« PreviousContinue »
THE BROKEN HEART.
ACT I. SCENE I.
A Room in CROTOLON'S House.
Enter CROTOLON and ORGILUS.
Crot. DALLY not further; I will know the reason
That speeds thee to this journey.
Org. "Reason?" good sir,
I can yield many.
Crot. Give me one, a good one;
Such I expect, and ere we part must have:
An Areopagite, and judge in cases
Org. All this I acknowledge.
Crot. You do! then, son, if books and love of knowledge
Inflame you to this travel, here in Sparta
Org. 'Tis not that, sir.
Crot. Not that, sir! As a father, I command thee
To acquaint me with the truth.
After so many quarrels, as dissension,
Fury, and rage had broach'd in blood, and sometimes,
With death to such confederates, as sided With now dead Thrasus and yourself, my lord; Our present king, Amyclas, reconciled
Your eager swords, and seal'd a gentle peace: Friends you profess'd yourselves; which to con
A resolution for a lasting league
Betwixt your families, was entertained,
By joining, in a Hymenean bond,
Crot. What of this?
Org. Much, much, dear sir.
A freedom of converse, an interchange
'In a firm growth of union," that no time
In a firm growth of union.] I have omitted holy before union, which had evidently crept in from the preceding line, and wholly destroys the metre.
Crot. Most certain.
Org. From this time sprouted up that poisonous stalk
Of aconite, whose ripened fruit hath ravish'd
Org. Now it follows.
Beauteous Penthea, wedded to this torture
Crot. As how, pray?
The man that calls her wife, considers truly
Is nurse unto a fear so strong, and servile,
(If opportunity but sort) prevail:
So much, out of a self-unworthiness,
His fears transport him!-not that he finds cause
In her obedience, but his own distrust.
Crot. You spin out your discourse.
For knowing how the maid was heretofore
I undertake a voluntary exile;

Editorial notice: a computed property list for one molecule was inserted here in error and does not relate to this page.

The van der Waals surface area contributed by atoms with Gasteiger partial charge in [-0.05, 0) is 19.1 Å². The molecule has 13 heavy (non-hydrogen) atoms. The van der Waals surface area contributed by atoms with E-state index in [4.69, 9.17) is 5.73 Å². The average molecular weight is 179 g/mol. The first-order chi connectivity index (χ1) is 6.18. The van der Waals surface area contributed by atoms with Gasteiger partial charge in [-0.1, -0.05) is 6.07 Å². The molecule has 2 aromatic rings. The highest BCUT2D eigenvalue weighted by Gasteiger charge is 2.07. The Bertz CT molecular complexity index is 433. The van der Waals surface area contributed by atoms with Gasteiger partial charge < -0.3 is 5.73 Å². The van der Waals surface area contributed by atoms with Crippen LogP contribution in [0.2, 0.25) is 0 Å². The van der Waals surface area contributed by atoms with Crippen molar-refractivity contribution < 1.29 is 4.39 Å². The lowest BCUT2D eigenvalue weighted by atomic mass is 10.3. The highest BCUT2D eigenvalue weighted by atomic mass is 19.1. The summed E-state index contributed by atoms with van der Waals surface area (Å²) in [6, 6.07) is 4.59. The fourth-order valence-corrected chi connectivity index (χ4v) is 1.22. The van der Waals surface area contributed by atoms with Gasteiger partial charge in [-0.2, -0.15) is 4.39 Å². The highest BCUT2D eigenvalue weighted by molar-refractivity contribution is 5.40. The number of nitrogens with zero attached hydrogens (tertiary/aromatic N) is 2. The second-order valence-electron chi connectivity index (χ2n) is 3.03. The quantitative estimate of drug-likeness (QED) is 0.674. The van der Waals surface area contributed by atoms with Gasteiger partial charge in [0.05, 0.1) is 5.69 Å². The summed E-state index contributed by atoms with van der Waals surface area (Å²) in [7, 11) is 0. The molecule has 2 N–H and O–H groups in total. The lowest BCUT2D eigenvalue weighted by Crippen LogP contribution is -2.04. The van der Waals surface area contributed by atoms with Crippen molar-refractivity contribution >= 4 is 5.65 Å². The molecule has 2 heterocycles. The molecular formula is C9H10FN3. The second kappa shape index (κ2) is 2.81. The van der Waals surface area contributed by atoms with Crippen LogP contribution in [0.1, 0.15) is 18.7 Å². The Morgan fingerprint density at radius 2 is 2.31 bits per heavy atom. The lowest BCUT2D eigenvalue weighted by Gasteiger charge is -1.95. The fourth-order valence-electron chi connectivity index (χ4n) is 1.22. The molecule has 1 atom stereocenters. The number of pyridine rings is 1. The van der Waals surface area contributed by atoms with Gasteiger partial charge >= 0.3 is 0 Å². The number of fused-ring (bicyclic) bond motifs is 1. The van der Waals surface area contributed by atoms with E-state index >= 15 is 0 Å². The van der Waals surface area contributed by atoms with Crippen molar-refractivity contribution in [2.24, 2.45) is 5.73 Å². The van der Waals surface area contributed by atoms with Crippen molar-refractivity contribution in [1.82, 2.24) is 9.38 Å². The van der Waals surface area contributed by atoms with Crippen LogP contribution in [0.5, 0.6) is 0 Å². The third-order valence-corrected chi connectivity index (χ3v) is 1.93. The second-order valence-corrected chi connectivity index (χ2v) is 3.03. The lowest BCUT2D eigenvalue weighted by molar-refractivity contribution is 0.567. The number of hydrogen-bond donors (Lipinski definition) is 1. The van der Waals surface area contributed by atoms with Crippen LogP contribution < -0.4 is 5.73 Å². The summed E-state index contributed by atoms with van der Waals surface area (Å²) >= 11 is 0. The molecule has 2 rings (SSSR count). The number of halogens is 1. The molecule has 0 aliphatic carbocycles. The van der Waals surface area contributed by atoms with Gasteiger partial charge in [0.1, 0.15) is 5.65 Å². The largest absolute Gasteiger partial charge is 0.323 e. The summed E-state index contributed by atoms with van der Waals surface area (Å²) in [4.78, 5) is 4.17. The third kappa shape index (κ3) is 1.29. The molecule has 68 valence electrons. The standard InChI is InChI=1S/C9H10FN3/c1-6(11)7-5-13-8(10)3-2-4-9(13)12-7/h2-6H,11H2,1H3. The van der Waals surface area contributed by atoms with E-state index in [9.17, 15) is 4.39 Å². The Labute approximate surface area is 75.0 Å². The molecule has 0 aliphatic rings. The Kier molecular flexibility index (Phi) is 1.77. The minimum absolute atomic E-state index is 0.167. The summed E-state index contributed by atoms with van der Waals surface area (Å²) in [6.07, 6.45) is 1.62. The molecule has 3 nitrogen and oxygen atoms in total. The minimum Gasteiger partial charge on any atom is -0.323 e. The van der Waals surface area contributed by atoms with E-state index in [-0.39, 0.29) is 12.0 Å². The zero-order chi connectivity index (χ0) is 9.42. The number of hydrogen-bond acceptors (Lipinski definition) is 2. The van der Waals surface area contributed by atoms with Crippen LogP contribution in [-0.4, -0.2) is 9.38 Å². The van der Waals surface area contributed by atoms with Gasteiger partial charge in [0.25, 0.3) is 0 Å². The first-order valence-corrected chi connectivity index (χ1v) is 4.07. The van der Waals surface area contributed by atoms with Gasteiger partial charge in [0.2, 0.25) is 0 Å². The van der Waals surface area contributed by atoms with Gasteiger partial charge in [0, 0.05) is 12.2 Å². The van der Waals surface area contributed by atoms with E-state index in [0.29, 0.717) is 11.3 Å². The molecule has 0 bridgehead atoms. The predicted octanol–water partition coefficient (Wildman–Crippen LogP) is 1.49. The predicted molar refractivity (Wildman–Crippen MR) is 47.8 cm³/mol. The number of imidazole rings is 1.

First, by my absence to take off the cares
Crot. Enough, my Orgilus, enough. To Athens, I give a full consent;-alas, good lady!-We shall hear from thee often?
Thy sister comes to give a farewell.
3 He doth resolve.] i. e. he doth satisfy, convince, himself.
Org. Euphranea, thus upon thy cheeks I print A brother's kiss; more careful of thine honour, Thy health, and thy well-doing, than my life. Before we part, in presence of our father, I must prefer a suit t' Euph. You may stile it, My brother, a command.
Org. That you will promise+
Never to pass to any man, however
I give a free consent.
Crot. An easy motion!
By great Apollo's beams, join in the vow;
Org. Dear Euphranea,
Mistake me not; far, far 'tis from my thought,
That you will promise, &c.] Orgilus seems to entertain some suspicion of Ithocles; but the exaction of such a promise appears not altogether consistent in one who had just been describing the misery of his own sufferings from the power and influence of a brother. This however is an admirable introductory scene: and, in justice to the author, it should be observed, that few of his contemporaries open the plot of their drama so happily as he occasionally does.